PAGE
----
Another Question About Ethical Investing
Is there any way to avoid investing in companies that do horrible things?
This week, I got an email from a Billfolder:
I’ve been trying to be more informed about spending/saving, in the long & short term. I have a Roth IRA with Fidelity, and because I don’t care to actually learn about investing, everything is in a target-date fund for when I’ll likely retire (~2055). I got notice of a shareholder vote for the fund my money is in, and a call from a proxy company they hired to GOTV, so to speak, for this fund. I started to read the voting materials, and couldn’t get past the first page without feeling outraged.
I’m really concerned about part of the voting guide, pasted here:
The Board of Trustees also carefully considered the proposal submitted by a shareholder of Fidelity Freedom Index 2030 Fund requesting that the Board institute “procedures to prevent holding investments in companies that, in management’s judgment, substantially contribute to genocide or crimes against humanity,” (Proposal 3) and recommends that you vote AGAINST the proposal. [emphasis theirs]
Am I reading this correctly, that Fidelity is suggesting that shareholders vote in a way that keeps their money invested in companies that contribute to genocide and/or crimes against humanity? My money isn’t in that particular fund, but I assume some of the money I plan to retire on in ~40 years is invested in companies that are doing truly horrible things.
What do I do? Is there a way to responsibly save for retirement without complicity in crimes against humanity? Ugh, this feels awful.
UGH THIS IS AWFUL.
First of all, I cannot provide actual investment advice because I am not a licensed investment advisor.
Second of all, I think you’re absolutely reading that correctly; a shareholder made a proposal that the Board institute procedures to prevent investments in companies that “substantially contribute to genocide or crimes against humanity” (WHAT?????!!!!!!) and the Board recommends that you vote against this proposal.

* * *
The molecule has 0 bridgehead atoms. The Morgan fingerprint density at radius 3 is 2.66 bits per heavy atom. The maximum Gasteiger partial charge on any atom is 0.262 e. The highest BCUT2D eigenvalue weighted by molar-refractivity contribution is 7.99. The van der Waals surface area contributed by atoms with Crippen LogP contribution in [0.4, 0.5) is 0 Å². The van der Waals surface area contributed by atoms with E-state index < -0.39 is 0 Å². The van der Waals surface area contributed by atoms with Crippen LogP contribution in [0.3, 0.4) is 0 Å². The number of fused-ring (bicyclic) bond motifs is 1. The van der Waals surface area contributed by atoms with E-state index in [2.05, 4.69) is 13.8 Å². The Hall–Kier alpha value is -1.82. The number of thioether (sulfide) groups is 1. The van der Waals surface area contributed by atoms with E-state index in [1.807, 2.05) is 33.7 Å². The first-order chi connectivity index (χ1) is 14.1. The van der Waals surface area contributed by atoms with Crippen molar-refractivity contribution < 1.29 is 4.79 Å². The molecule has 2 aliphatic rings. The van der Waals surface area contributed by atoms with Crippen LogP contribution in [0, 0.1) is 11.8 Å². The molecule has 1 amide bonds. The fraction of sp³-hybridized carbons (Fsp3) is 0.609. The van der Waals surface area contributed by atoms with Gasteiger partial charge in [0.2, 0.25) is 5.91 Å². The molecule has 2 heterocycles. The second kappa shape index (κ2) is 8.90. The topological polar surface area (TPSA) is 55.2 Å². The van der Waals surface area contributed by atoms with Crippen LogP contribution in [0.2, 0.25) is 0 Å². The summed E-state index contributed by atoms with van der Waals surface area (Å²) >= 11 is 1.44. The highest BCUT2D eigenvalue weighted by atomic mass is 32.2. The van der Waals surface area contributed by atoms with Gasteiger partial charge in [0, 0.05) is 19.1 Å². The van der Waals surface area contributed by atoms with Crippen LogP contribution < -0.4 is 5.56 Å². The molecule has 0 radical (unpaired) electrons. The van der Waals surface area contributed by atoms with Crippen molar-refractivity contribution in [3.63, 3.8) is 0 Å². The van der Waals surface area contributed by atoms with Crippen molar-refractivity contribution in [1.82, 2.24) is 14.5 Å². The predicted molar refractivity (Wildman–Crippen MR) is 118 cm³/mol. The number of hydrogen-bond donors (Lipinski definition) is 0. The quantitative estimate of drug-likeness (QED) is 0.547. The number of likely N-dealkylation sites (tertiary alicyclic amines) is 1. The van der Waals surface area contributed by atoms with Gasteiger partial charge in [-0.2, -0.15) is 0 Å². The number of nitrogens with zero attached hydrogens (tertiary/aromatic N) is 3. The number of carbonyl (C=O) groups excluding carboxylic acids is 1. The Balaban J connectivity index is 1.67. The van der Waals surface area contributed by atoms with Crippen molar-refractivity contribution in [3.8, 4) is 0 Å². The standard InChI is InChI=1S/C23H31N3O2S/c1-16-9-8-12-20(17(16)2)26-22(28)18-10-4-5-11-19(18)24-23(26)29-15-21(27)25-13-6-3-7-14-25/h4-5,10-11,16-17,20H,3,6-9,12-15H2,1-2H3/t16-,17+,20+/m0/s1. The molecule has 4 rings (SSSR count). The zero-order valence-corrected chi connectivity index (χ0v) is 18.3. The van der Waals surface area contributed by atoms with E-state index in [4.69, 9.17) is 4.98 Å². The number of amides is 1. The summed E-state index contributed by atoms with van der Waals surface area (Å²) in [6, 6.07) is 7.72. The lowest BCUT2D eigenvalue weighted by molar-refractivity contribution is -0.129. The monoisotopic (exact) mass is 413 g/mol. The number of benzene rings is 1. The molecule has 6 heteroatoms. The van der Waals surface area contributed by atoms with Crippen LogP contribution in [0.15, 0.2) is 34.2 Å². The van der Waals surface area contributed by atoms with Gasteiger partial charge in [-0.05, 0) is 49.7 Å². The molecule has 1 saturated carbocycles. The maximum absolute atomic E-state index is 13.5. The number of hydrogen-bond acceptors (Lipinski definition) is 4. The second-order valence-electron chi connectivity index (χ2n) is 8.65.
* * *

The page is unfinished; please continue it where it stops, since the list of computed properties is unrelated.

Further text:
I recommend that you vote according to your heart and your conscience.
As to the second question—whether there is a way to responsibly save for retirement without being complicit in crimes against humanity—we have to turn to the full voting guide that you emailed me and study it carefully.
We know, after reading the guide, that it is unlikely that your target-date fund currently contains investments in the companies named and shamed in the proposal. These are foreign companies and the guide notes that avoiding investment in those companies might only affect a few Fidelity funds available to US consumers. So the odds are that your target-date fund doesn’t directly connect you with crimes against humanity, but those aren’t very comforting odds.
We also invest, all the time, in companies that do morally troubling things. Not necessarily “genocide” level, but definitely “sweatshop” level. This, again, is not all that comforting—nor is there necessarily another option, whether you want to save for retirement or simply wear clothes.
So you could vote with your heart and then close your eyes and cover your ears, which is what I’d argue a lot of us do, including me. I have no idea where my 403(b) investments are going. I have no idea how my Old Navy jeans were made. I have an idea of how my iPhone was created, and it involves nets designed to prevent the people who made it from committing suicide.
Is there any way to avoid investing in companies that do horrible things? Sure—but you have to decide where you’re going to draw that line. Companies that are linked to genocide and crimes against humanity should be avoided, full stop. But what about companies that are racist? Or practice wage theft? Or contribute to the destruction of the environment? It’s possible to do the work, but it’s going to be a lot of work, and it means you probably won’t be able to invest in a target-date fund.
The shareholder who decided to draw the line at genocide and crimes against humanity, and specifically named a few companies that should not be invested in, has done some of that work for you. You could choose to say “this works for me,” and vote yes on the proposal.
Then you’ll have to decide what to do if everybody else votes no.
Billfolders: what are your thoughts? Both on ethical investing in general, and this letter writer’s dilemma in particular?
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